Florida lawmakers will use the last three weeks of the 2018 session to decide the fate of a number of major education bills that address everything from school bullying to teachers to university tuition.
Shortly before a mass shooting at a Broward County high school, a Senate committee on Wednesday unanimously approved a bill that could dedicate more funding to Florida schools for mental health services.
The House and Senate on Wednesday advanced separate versions of an $87 billion-plus state budget, with the two chambers taking different courses on health-care spending and a plan to link education policy to the budget process.
After initial debate on the bills, the Senate is poised to pass its $87.3 billion bill (SB 2500) on Thursday, and the House is expected to pass its $87.2 billion spending plan (HB 5001). After the floor votes, the chambers will be able to begin negotiating the 2018-2019 budget, facing a March 9 end-of-session deadline.
After considering more than 100 proposals in committees, the Florida Constitution Revision Commission is ready to move into its next phase, starting with a public hearing Tuesday in Fort Lauderdale.
In a replay of last year, the House on Wednesday attached a major education policy bill to the state budget, spurring a debate on controversial issues such as a voucher-like program for students who are bullied and an effort to weaken teachers’ unions.
A proposal that would narrow the right to privacy in the state Constitution was approved Thursday by a panel of the Florida Constitution Revision Commission.
Florida House leaders unveiled a proposed higher-education budget Tuesday that includes cuts designed to spur state universities and colleges to spend some of their reserve funds.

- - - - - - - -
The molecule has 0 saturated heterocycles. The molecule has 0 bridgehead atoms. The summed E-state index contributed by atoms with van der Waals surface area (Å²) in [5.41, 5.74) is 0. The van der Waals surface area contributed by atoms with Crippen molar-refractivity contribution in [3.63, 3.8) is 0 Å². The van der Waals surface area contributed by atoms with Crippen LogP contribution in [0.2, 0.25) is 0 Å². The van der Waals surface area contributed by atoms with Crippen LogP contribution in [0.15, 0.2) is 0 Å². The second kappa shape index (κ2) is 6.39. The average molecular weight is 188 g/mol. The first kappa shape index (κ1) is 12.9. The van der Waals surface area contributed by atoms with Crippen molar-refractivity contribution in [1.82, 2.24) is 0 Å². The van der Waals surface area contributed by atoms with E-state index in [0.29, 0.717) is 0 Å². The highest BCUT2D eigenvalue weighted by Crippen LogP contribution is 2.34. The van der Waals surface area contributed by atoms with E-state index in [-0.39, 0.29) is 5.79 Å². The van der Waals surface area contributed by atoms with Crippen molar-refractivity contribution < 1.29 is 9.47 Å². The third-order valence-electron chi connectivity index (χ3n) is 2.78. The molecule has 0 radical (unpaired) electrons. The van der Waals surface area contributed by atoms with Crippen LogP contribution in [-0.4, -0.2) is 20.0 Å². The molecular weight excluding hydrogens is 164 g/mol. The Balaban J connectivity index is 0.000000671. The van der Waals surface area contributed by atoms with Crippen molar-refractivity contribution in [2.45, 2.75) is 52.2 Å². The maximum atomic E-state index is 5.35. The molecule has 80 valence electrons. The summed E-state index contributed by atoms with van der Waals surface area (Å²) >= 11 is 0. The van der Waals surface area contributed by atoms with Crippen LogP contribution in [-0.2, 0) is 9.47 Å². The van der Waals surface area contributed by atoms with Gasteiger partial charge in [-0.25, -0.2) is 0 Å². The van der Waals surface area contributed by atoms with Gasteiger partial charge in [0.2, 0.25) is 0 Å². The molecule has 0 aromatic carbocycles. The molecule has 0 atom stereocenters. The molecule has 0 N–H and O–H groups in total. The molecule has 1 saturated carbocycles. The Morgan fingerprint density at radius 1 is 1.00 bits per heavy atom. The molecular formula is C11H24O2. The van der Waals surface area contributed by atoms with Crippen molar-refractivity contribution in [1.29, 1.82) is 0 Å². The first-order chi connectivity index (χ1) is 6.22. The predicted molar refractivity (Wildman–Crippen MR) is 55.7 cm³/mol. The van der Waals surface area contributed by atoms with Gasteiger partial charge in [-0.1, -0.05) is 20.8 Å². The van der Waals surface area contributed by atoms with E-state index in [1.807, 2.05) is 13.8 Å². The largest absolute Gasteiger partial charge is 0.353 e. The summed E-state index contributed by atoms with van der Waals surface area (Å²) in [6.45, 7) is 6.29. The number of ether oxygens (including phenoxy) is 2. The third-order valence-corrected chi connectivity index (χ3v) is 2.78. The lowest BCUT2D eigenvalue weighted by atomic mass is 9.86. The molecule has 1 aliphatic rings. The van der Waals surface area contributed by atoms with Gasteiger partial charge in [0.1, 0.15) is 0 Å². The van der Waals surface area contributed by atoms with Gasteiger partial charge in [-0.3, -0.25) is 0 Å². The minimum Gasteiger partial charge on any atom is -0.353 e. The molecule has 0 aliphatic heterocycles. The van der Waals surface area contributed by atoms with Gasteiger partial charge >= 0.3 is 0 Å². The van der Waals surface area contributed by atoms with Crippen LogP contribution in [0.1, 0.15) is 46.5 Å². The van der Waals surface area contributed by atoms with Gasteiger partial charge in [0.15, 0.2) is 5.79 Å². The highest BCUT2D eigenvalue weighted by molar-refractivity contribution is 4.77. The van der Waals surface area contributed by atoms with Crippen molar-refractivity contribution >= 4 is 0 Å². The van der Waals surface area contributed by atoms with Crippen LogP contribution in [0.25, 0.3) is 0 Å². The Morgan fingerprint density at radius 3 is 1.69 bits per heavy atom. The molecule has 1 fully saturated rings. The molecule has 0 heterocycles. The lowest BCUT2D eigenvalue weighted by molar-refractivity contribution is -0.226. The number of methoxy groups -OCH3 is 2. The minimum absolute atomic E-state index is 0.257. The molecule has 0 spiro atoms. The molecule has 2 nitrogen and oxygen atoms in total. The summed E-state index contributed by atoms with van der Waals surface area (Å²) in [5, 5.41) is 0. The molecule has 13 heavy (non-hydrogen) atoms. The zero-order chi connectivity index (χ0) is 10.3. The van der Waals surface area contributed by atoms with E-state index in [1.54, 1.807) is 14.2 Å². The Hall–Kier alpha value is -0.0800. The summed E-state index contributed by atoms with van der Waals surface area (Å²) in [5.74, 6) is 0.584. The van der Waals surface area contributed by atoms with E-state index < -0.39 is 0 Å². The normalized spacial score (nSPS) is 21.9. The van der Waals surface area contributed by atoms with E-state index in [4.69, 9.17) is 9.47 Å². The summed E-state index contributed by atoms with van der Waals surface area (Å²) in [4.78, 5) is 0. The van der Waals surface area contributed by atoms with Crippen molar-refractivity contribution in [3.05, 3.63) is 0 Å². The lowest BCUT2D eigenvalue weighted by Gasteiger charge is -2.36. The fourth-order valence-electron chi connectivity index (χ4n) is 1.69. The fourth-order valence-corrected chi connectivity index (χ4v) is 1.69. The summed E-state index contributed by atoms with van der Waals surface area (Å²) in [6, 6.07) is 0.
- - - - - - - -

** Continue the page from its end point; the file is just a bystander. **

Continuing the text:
The Constitution Revision Commission is considering a measure that could settle future disputes over the appointment of Florida Supreme Court justices, but the proposal will do nothing to resolve a constitutional crisis looming early next year.
At question is whether Gov. Rick Scott or his successor, the winner of the 2018 governor’s race, will pick the replacements for three justices --- Barbara Pariente, R. Fred Lewis and Peggy Quince --- whose terms end as Scott’s tenure comes to a close in early January 2019.
(This is the fourth in a series of stories previewing issues for the 2018 legislative session.)
For Florida residents, attending a state university or college is a bargain.
This academic year, in-state students at Florida's 12 universities will pay an average of $6,091 in tuition and fees for 30 credit hours, which is nearly 40 percent below the national average of $9,970 for four-year public schools, according to the College Board.
Florida could be on the verge of losing a key financial tool that helped the state reduce the amount of money it owes by $1.4 billion last fiscal year.
Through June 30, Florida had cut the debt it accumulated to build schools, roads and other infrastructure over the last seven years by some $5.5 billion, Ben Watkins, director of state Division of Bond Finance, told Gov. Rick Scott and the Cabinet on Wednesday.